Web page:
From page 26, “Changes to index composition are made on an as-needed basis. There is no scheduled reconstitution.”
So outside of some pretty wide gate rules, final component selection for SPX is completely discretionary and can occur at any time deemed appropriate by the index provider?
Isn’t this the very definition of an actively managed portfolio?
This methodology is used for the S&P 500 (SPX), the S&P Midcap 400 (MID) and the S&P Smallcap 600 (SML). I’m not saying that S&P has been deceiving us all these years. Clearly this information has been available for some time.
It does, however, set the stage for some further revelations and discussions. If SPX, MID and SML are actively managed indexes, then any derivative of them is also an actively managed index, including Select Sector Indexes.
We all know that the holy grail of active investing is to consistently outperform SPX. What then is the holy grail of passive investing? To deliver the exact returns of the tracked index? Operationally yes, but if you talk to an average passive money manager, their holy grail is finding (or in some cases creating) an index that will outperform SPX.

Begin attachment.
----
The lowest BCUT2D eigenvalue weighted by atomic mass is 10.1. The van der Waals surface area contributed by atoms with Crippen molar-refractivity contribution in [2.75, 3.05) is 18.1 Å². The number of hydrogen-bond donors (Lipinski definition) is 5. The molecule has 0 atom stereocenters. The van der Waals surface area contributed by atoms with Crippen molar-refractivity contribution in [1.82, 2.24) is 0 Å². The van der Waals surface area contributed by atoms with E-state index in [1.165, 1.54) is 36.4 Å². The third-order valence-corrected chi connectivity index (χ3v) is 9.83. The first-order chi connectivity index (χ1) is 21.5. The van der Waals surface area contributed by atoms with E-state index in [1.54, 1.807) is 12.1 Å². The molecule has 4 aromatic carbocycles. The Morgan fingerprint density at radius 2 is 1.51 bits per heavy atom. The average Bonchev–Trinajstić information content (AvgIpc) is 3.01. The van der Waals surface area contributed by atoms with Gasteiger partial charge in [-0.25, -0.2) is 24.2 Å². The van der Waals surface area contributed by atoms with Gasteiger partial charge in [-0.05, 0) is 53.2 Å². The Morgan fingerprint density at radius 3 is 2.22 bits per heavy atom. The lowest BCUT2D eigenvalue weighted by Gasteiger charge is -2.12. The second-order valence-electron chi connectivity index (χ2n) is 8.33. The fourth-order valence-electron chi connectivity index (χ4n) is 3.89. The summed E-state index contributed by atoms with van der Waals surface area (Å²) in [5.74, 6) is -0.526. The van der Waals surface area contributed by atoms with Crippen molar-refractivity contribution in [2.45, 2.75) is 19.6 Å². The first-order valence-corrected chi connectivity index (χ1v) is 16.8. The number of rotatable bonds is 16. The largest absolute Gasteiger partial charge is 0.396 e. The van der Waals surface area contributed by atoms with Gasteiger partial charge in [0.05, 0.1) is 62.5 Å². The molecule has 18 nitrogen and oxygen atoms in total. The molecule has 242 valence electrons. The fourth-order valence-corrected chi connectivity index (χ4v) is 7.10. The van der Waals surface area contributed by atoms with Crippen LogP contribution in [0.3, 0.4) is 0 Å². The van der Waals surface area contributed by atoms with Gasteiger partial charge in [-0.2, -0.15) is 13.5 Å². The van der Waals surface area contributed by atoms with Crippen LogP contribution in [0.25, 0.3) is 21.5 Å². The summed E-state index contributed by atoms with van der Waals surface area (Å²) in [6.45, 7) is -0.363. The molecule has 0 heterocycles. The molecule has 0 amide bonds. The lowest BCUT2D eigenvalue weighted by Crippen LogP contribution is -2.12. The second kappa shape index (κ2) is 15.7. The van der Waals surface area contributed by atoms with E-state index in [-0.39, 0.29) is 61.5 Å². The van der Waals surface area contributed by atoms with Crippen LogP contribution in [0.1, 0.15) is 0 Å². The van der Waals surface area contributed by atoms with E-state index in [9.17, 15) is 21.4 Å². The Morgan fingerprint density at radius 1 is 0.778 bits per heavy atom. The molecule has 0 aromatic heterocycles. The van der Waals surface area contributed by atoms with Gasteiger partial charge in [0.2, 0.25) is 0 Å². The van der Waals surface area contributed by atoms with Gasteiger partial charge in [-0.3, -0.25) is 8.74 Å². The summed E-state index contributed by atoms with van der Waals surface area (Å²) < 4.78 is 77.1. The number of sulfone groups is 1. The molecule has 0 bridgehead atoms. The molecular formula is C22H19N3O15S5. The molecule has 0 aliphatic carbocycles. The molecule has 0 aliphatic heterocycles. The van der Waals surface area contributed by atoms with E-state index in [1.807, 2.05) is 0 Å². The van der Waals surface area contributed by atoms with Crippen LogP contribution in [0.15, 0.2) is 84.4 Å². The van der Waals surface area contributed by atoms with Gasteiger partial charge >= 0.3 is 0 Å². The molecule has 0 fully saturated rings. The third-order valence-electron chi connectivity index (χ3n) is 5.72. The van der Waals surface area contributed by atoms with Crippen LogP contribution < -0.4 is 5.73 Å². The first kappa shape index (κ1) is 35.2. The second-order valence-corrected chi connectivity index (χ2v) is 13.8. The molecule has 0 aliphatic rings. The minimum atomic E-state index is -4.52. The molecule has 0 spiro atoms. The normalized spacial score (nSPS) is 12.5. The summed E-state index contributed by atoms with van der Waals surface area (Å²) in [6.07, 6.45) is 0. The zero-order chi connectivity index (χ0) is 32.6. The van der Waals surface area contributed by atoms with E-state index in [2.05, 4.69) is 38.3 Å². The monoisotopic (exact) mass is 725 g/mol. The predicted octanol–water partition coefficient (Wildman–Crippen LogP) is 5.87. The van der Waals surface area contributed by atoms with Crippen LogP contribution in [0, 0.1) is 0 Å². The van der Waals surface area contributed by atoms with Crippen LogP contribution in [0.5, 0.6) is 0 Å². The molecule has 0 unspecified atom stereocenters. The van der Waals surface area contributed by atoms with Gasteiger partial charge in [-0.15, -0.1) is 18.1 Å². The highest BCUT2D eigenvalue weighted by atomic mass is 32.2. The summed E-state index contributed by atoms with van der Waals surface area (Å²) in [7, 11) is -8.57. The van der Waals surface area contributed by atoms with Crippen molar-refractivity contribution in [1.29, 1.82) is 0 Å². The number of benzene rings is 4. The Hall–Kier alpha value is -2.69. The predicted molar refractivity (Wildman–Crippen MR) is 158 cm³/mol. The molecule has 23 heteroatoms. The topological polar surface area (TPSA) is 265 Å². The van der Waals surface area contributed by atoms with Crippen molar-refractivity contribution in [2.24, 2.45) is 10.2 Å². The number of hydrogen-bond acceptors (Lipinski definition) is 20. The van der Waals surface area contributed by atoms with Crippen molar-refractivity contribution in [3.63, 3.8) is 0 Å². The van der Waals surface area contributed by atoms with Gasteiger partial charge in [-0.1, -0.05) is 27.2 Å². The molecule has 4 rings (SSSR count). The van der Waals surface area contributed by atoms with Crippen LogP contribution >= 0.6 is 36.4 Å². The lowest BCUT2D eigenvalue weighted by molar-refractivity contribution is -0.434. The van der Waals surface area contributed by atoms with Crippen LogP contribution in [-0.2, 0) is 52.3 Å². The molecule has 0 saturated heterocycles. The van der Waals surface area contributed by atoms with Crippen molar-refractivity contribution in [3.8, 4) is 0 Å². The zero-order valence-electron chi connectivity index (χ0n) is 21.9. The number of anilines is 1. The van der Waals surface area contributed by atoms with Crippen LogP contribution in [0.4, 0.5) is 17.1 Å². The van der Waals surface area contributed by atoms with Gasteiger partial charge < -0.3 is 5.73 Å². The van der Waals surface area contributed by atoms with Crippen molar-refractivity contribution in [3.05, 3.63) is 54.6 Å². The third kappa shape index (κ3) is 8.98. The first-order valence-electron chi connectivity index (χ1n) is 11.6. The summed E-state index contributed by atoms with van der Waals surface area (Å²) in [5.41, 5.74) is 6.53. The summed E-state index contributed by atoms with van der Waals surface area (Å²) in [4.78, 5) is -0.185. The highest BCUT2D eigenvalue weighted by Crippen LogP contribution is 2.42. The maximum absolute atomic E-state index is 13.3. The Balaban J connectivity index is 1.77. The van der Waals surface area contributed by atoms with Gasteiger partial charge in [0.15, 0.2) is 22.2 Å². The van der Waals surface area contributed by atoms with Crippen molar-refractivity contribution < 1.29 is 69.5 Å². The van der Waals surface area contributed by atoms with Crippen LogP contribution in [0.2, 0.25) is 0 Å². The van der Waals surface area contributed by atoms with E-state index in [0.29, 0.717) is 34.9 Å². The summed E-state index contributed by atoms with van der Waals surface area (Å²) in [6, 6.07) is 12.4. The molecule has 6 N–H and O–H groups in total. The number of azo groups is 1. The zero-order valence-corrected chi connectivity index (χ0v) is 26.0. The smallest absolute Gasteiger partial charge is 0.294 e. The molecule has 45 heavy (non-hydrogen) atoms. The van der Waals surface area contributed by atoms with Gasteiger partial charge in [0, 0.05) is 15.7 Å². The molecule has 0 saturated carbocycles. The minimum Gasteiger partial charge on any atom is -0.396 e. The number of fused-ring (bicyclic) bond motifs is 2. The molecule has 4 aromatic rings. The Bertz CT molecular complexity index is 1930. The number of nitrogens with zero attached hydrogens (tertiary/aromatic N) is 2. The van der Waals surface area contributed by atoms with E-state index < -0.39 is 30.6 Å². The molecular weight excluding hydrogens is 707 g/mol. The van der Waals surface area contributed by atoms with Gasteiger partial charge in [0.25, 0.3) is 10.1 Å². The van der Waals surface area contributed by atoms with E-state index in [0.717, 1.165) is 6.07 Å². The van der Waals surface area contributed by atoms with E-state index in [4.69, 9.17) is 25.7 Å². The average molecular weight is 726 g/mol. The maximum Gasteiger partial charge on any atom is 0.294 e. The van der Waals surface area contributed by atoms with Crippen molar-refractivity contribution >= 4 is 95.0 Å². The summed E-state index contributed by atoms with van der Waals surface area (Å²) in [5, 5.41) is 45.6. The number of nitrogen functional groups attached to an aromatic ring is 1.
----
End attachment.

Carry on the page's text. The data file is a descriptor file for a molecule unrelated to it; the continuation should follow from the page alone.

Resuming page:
If the target isn’t SPX, then guess what? Those managers want to provide their clients with the best representation of the chosen strategy. What strategy? Where do these investing ideas come from? How are they generated?
Where It Gets Interesting
One of the hallmarks of research and investing is the Global Industry Classification Standard (GICS), which was developed in 1999 by Standard and Poor’s and MSCI. When investors talk about “financials” or any of the other 10 sectors, they really mean to say, “listed equities of companies that generate revenue from activities determined by S&P and MSCI to fall into the category of financial services.”
Many investors have come to rely on GICS as the springboard for not just classifying companies but creating a framework for discussing those segments of the economy. What happens when the economy decides to start coloring outside the GICS lines?
To paraphrase, if a new economic sector emerges, and there's no mapping for it, does it make a sound? The answer here is that those companies end up getting misclassified, and that emerging segment of economic activity isn’t acknowledged at all.
In my career, I’ve developed a number of indexes tracked by ETFs focusing on emerging areas of economic activity, including wind energy (FAN), cloud computing (SKYY), cybersecurity (HACK, LSE:ISPY), e-payments (IPAY), video games (GAMR), big data (BIGD), immunotherapy (CNCR) and cyber/privacy (LSE:CYBR). Some of these were developed entirely from whole cloth and others with research partners, most notably Ted Pollak (on GAMR), Brad Loncar (on CNCR) and Tematica Research (on CYBR).